What’s Different This Tax Year?

Last year, new tax reform impacted how we filed our returns. To recap some of the big changes, there’s now a single 1040 form for everyone filing the individual income tax return. Unless you have to fill out a bunch of additional forms, called Schedules, filing your federal return should be simpler than before. The Schedules deal with things like claiming education credits or virtual currency you acquired during the past year (yep, the IRS taxes Bitcoin now).
Now that we’ve had a year to process the changes, though, experts expect the upcoming tax season to be less confusing. “Taxpayers won’t see big changes in the tax law as compared to what they saw last tax season — the majority of those tax changes are already in place from 2018 through 2025,” says Lisa Greene-Lewis, a certified personal accountant and TurboTax’s resident tax expert. “Like the first year of tax reform, TurboTax predicts and the IRS data confirms that 90% of taxpayers will now be able to take the standard deduction.”
Marineau agrees. “It depends on your personal situation, but tax software is updated each year to reflect the changes to the tax code,” she says. “That includes all of the changes that came with the Tax Cuts and Jobs Act, so it typically shouldn’t be any more complicated for someone to file themselves than when they hire a professional.”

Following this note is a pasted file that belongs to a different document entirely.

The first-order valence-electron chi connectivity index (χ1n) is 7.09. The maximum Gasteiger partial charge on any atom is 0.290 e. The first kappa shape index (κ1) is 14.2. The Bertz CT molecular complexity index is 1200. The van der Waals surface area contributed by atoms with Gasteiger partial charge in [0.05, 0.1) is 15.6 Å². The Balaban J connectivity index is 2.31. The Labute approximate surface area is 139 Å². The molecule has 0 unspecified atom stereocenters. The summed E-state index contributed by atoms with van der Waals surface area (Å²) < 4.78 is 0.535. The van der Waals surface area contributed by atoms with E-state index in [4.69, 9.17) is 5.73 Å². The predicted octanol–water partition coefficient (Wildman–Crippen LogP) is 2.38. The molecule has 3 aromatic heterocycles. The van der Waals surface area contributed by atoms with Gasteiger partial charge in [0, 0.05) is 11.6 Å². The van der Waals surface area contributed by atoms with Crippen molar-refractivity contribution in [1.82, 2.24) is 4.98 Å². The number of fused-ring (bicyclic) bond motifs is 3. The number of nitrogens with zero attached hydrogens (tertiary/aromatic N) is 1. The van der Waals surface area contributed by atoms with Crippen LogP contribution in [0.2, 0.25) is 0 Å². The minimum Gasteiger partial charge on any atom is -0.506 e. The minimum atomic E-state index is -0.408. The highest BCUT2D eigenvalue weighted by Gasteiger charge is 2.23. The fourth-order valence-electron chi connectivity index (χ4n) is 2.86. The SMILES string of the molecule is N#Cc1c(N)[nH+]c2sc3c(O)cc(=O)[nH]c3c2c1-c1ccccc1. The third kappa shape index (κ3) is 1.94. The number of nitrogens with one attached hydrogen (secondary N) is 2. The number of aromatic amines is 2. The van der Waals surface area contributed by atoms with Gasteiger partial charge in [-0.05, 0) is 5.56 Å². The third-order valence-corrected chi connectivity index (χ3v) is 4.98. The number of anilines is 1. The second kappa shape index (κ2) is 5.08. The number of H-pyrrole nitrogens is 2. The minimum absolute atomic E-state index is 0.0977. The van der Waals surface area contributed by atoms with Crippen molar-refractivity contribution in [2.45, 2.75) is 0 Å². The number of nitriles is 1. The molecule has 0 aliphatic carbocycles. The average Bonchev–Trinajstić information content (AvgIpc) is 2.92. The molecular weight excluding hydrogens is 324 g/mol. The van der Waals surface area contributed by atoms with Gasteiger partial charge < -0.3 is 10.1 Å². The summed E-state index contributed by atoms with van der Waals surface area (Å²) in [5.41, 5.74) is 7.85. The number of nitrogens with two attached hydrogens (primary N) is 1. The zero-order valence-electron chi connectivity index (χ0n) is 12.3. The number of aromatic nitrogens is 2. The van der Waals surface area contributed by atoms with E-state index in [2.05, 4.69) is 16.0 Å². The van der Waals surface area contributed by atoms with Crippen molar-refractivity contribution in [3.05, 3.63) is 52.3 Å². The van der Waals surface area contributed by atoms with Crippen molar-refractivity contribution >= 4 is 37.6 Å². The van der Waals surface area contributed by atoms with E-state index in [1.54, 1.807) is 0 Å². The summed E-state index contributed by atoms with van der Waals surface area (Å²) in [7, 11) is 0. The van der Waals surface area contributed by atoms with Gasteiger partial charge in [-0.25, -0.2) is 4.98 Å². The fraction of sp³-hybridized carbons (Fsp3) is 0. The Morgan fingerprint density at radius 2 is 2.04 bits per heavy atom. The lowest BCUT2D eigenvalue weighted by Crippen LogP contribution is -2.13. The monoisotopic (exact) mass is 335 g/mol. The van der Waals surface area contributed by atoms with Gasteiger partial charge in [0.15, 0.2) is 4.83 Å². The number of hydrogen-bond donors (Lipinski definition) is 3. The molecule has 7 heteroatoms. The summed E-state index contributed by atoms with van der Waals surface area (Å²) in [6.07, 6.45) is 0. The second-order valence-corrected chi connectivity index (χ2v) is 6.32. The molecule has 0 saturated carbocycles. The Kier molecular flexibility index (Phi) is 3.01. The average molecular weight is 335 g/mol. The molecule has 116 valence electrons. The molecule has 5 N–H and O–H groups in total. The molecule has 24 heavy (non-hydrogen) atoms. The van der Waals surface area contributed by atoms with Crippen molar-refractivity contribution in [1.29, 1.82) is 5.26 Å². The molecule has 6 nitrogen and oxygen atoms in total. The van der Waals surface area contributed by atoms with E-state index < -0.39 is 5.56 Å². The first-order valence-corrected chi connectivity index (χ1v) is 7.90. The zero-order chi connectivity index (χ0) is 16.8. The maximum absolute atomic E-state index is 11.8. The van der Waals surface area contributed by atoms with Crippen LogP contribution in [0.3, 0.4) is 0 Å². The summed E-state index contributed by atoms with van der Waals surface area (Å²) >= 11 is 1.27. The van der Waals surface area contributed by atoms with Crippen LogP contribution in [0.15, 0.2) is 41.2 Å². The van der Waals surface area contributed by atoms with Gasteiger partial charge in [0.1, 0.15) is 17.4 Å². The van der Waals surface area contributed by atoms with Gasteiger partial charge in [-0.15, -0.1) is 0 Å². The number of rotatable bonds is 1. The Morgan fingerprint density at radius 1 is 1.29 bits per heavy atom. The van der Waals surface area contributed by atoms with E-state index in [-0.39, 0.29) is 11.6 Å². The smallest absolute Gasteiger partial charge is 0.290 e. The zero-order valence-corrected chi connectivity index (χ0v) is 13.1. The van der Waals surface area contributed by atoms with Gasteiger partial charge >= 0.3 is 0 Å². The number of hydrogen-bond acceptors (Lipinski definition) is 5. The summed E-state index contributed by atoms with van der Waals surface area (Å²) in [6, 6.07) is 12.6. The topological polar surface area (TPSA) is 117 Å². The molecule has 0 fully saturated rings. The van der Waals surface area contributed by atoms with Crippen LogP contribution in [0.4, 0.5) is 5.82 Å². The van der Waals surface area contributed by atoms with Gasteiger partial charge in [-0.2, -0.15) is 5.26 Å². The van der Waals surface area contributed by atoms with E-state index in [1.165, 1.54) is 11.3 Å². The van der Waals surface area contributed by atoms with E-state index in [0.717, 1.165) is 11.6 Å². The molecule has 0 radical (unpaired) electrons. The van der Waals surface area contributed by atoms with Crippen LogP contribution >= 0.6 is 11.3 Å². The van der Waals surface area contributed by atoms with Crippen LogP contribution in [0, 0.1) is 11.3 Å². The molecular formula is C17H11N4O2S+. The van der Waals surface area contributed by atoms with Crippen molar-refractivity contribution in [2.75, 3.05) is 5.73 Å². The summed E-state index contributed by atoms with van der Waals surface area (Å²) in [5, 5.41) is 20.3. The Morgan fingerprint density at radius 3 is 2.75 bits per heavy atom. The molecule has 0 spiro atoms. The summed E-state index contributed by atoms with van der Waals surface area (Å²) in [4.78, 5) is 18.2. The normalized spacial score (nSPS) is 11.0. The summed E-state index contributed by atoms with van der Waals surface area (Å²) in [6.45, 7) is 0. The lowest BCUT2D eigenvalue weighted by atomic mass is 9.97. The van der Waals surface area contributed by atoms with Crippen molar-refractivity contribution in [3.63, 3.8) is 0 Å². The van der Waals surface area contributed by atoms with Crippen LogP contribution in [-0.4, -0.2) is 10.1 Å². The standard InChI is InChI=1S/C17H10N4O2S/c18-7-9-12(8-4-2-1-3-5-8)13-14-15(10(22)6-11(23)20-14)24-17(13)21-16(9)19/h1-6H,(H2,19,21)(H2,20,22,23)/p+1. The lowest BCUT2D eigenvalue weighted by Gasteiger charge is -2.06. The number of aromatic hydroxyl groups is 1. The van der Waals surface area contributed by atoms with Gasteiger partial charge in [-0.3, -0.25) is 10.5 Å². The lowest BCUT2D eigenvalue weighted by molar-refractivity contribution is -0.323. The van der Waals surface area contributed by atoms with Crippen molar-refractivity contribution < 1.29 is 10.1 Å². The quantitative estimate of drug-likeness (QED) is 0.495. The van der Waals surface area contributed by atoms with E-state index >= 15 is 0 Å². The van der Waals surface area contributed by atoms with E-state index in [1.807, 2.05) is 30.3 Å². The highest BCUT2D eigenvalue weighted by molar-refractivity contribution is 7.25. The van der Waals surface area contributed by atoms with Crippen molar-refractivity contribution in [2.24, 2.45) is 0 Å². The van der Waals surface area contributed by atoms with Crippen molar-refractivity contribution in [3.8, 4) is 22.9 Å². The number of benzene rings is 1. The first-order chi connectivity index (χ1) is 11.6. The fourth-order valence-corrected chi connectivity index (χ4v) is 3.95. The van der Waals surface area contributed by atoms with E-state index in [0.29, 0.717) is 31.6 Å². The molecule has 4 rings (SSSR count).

What’s The Biggest Myth About Doing Your Own Taxes?

“That it's really complicated!” says Guglielmetti. “But unless you have multiple streams of income, own rental property, or have a particularly unique situation, it's not that difficult. Even if you work with a pro, you should familiarize yourself with your return and how it works.”
Marineau and Greene-Lewis both echo that one of the biggest roadblocks to doing your own taxes is the idea that it’s out of your depth. “Often times, people pay to have a professional prepare their taxes because they have a fear of messing up,” says Marineau. She notes that Credit Karma recently found that almost 70% of Gen Zers and 53% of millennials are scared of making a mistake on their taxes.
“Taxpayers in their 20s may be used to Mom and Dad doing their taxes and may think they need to hire someone if they are unsure of how to do their taxes themselves,” says Greene-Lewis.
To feel more confident and relaxed, Marineau believes the key is getting prepared early. “Take the time to gather all tax-related documents before you sit down to file your taxes,” she says. “It may sound obvious, but you’d be surprised how much time you can save if you have all of the necessary paperwork in front of you when you go to file.” 
Getting ready long before the April 15 due date also means you’ll have plenty of time to do your research. If you’re expecting a refund, she suggests making a plan for where the refund will go. “To avoid frivolous spending, it’s important to have a plan for how you’re going to use that money.”